What assets are included in an estate? As an Estate Planning attorney, I am often asked if a particular is part of an Estate, from life insurance and real estate to employment contracts and Health Savings Accounts. The answer is explored in the aptly-titled article, “Will It (My Home, My Life Insurance, Etc.) Be in My Estate?” from Kiplinger.
When you die, the team Estate is defined differently for different planning purposes. You have a gross estate for federal estate taxes. That is very expansive and includes just about everything you have control over while alive.
However, there’s also the probate estate, which is controlled by a last will and testament and under the probate court’s supervision.
Let’s start with life insurance. You’ve purchased a policy for $500,000, with your son as the designated beneficiary. If you own the policy, the full $500,000 death benefit will be included in your gross estate for federal estate tax purposes. If your estate is big enough ($12.06 million in 2022), the full death benefit above the exemption is subject to a 40% federal estate tax.
However, if you want to know if the policy will be included in your probate estate, the answer is no, so long as the policy has valid beneficiaries. Life insurance policies are not subject to probate since the death benefit passes directly to the named beneficiaries.
Next, is the policy an estate asset available for heirs, creditors, taxing authorities, etc.? The answer is a little less clear. Since your son was named the designated beneficiary, your estate can’t use the proceeds to fulfill bequests made to others through your will. Even if you disowned your son since naming him on the policy and changed your will to pass your estate to other children, the life insurance policy is a contract. Therefore, the money is going to your son unless you change this while still living.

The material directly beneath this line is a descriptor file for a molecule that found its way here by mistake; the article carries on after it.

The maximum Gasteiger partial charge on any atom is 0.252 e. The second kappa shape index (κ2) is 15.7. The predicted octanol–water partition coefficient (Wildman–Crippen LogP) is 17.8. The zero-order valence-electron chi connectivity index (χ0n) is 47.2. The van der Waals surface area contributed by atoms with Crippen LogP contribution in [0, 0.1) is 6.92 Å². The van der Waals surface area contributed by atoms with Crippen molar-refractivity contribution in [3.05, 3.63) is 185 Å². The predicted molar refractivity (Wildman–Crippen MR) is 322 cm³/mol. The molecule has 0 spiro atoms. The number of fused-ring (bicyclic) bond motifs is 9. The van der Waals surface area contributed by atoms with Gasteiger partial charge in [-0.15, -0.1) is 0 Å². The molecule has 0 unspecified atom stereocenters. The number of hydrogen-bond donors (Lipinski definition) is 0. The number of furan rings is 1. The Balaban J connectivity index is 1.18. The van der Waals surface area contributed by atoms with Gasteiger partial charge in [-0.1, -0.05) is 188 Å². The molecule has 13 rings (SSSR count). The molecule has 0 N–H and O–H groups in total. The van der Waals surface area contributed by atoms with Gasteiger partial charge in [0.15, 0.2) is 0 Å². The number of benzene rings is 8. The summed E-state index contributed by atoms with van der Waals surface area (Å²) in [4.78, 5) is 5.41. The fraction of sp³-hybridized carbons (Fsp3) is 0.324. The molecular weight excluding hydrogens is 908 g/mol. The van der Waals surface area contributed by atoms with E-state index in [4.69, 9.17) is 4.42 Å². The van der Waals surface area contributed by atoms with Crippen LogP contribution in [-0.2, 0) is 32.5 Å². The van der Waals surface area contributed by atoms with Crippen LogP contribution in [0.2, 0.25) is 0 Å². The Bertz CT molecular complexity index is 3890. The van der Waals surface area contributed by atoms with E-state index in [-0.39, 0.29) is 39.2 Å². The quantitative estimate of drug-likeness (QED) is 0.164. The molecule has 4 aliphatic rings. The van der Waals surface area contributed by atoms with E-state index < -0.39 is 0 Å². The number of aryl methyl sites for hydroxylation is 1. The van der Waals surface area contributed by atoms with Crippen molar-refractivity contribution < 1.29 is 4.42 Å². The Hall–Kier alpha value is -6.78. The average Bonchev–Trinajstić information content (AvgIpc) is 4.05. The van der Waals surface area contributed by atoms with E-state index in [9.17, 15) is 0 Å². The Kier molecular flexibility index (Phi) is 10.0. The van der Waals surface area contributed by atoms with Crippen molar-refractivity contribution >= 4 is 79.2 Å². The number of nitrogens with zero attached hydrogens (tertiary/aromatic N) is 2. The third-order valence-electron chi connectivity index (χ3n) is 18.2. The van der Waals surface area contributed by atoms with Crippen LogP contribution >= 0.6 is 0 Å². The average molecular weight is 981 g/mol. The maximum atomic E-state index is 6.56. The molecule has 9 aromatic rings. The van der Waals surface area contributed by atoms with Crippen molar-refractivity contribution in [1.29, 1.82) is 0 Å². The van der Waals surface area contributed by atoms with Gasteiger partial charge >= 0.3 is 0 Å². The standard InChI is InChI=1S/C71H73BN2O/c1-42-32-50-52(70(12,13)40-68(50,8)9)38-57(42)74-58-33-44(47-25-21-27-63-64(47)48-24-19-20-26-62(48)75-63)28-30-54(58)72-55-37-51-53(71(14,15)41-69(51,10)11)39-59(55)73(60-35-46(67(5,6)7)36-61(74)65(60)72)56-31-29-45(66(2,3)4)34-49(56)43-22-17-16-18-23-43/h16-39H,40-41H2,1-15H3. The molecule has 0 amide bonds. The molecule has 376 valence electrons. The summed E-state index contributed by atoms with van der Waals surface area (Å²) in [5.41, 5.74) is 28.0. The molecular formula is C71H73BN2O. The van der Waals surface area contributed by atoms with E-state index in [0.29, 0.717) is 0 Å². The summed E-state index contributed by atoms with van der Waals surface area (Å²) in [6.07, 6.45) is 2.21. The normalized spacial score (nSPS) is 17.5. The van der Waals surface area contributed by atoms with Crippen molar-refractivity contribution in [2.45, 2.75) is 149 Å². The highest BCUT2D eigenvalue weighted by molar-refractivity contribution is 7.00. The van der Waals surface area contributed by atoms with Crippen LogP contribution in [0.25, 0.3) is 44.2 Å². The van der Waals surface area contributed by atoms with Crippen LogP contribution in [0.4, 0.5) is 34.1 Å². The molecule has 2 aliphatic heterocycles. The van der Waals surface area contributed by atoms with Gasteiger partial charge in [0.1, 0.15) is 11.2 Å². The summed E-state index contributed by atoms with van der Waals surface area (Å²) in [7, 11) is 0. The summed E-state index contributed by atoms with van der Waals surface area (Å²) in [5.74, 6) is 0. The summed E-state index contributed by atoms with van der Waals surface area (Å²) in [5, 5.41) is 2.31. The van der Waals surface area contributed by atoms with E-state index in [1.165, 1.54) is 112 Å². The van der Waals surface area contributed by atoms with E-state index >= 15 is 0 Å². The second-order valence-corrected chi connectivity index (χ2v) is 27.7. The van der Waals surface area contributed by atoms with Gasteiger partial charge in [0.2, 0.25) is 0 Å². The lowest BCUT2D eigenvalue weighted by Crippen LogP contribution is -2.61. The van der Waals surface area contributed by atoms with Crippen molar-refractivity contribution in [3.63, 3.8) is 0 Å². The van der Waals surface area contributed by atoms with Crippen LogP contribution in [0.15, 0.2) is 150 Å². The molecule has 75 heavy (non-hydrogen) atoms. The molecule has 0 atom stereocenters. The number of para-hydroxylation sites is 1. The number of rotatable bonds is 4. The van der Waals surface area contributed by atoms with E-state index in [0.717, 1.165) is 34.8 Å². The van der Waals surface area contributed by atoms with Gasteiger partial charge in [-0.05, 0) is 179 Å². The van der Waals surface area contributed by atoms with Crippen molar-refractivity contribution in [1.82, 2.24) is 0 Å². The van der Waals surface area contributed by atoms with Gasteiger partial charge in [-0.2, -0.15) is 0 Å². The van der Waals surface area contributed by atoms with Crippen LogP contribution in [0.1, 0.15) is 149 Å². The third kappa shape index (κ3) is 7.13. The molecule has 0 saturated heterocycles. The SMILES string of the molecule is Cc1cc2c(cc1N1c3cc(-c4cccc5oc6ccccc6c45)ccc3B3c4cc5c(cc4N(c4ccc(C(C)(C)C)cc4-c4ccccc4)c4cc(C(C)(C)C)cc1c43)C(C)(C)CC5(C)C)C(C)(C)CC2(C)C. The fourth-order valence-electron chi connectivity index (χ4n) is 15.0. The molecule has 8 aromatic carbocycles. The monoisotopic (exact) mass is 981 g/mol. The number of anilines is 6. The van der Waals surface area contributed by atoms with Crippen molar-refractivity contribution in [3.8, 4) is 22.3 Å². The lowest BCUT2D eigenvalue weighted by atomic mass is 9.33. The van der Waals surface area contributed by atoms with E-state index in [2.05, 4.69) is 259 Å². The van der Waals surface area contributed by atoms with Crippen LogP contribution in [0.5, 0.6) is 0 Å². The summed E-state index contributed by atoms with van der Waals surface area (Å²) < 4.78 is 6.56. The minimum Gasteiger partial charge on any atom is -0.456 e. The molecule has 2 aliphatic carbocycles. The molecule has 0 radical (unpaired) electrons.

Another aspect of figuring out what’s included in your estate depends upon where you live. In community property states—Arizona, California, Idaho, Louisiana, New Mexico, Nevada, Texas, Washington, and Wisconsin—assets are treated differently for estate tax purposes than in states with what’s known as “common law” for married couples. Also, in most states, real estate owned on a fee simple basis is simply transferred on death through the probate estate, while in other states, an alternative exists where a Transfer on Death (TOD) deed, or life estate deed can be used.
This legal jargon may be confusing, but it’s important to know, because if the property is in your probate estate, expenses may vary from 2% to 4%, versus assets outside of probate, which have no expenses.
Speak with an experienced estate planning attorney in your state of residence to know what assets are included in your federal estate, what is part of your probate estate, and what taxes will be levied on your estate from the state or federal governments. Also, don’t forget some states have inheritance taxes your heirs will need to pay.
For instance, in Maryland, a nephew would pay a 10% inheritance tax on an IRA or Certificate of Deposit but doesn’t need to pay tax on life insurance. If you have exempt and nonexempt beneficiaries, allocating the life insurance correctly or not, have a significant impact
Reference: Kiplinger (Dec. 13, 2021) “Will It (My Home, My Life Insurance, Etc.) Be in My Estate?”